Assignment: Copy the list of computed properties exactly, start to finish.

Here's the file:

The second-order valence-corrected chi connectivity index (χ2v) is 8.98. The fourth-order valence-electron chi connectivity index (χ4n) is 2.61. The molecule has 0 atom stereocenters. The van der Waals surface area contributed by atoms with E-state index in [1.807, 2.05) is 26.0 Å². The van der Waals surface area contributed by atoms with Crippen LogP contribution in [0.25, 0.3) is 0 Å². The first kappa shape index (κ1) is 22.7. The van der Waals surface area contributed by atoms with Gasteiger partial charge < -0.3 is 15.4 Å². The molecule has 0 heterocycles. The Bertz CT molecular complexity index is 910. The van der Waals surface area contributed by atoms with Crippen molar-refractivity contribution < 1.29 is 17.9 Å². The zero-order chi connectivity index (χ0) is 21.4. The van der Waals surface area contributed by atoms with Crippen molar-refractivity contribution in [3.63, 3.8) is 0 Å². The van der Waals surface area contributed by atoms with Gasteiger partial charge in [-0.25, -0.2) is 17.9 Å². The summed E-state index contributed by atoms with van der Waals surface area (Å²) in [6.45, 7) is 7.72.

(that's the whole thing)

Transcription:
The second-order valence-corrected chi connectivity index (χ2v) is 8.98. The fourth-order valence-electron chi connectivity index (χ4n) is 2.61. The molecule has 0 atom stereocenters. The van der Waals surface area contributed by atoms with E-state index in [1.807, 2.05) is 26.0 Å². The van der Waals surface area contributed by atoms with Crippen LogP contribution in [0.25, 0.3) is 0 Å². The first kappa shape index (κ1) is 22.7. The van der Waals surface area contributed by atoms with Gasteiger partial charge < -0.3 is 15.4 Å². The molecule has 0 heterocycles. The Bertz CT molecular complexity index is 910. The van der Waals surface area contributed by atoms with Crippen molar-refractivity contribution < 1.29 is 17.9 Å². The zero-order chi connectivity index (χ0) is 21.4. The van der Waals surface area contributed by atoms with Crippen molar-refractivity contribution in [3.63, 3.8) is 0 Å². The van der Waals surface area contributed by atoms with Gasteiger partial charge in [-0.25, -0.2) is 17.9 Å². The summed E-state index contributed by atoms with van der Waals surface area (Å²) in [6.45, 7) is 7.72.